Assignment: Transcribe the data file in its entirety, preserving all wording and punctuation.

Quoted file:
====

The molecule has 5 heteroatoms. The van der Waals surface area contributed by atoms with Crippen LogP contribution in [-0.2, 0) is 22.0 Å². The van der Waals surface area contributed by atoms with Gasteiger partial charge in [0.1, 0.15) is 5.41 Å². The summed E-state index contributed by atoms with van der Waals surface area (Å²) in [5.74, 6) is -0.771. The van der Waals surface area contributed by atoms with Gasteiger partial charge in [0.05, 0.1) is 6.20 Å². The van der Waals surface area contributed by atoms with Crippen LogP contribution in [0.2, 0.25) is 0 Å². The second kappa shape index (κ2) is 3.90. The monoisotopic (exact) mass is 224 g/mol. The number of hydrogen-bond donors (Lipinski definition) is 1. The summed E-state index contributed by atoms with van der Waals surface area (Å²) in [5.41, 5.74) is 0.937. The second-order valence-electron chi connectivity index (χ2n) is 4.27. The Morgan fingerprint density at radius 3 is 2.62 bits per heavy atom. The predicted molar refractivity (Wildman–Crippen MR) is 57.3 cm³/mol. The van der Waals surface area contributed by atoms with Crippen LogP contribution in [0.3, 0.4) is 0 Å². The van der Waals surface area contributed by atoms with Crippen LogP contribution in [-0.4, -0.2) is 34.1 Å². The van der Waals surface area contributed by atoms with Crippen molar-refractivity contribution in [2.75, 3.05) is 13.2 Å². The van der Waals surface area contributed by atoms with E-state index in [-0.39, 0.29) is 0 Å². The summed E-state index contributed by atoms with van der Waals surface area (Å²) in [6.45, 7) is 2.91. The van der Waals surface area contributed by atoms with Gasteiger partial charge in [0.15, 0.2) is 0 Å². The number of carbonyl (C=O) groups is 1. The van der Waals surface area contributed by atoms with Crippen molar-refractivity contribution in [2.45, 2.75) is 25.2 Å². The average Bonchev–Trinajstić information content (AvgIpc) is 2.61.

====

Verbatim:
The molecule has 5 heteroatoms. The van der Waals surface area contributed by atoms with Crippen LogP contribution in [-0.2, 0) is 22.0 Å². The van der Waals surface area contributed by atoms with Gasteiger partial charge in [0.1, 0.15) is 5.41 Å². The summed E-state index contributed by atoms with van der Waals surface area (Å²) in [5.74, 6) is -0.771. The van der Waals surface area contributed by atoms with Gasteiger partial charge in [0.05, 0.1) is 6.20 Å². The van der Waals surface area contributed by atoms with Crippen LogP contribution in [0.2, 0.25) is 0 Å². The second kappa shape index (κ2) is 3.90. The monoisotopic (exact) mass is 224 g/mol. The number of hydrogen-bond donors (Lipinski definition) is 1. The summed E-state index contributed by atoms with van der Waals surface area (Å²) in [5.41, 5.74) is 0.937. The second-order valence-electron chi connectivity index (χ2n) is 4.27. The Morgan fingerprint density at radius 3 is 2.62 bits per heavy atom. The predicted molar refractivity (Wildman–Crippen MR) is 57.3 cm³/mol. The van der Waals surface area contributed by atoms with Crippen LogP contribution in [0.3, 0.4) is 0 Å². The van der Waals surface area contributed by atoms with Crippen LogP contribution in [-0.4, -0.2) is 34.1 Å². The van der Waals surface area contributed by atoms with Crippen molar-refractivity contribution in [2.75, 3.05) is 13.2 Å². The van der Waals surface area contributed by atoms with E-state index in [-0.39, 0.29) is 0 Å². The summed E-state index contributed by atoms with van der Waals surface area (Å²) in [6.45, 7) is 2.91. The van der Waals surface area contributed by atoms with Gasteiger partial charge in [0.15, 0.2) is 0 Å². The number of carbonyl (C=O) groups is 1. The van der Waals surface area contributed by atoms with Crippen molar-refractivity contribution in [2.45, 2.75) is 25.2 Å². The average Bonchev–Trinajstić information content (AvgIpc) is 2.61.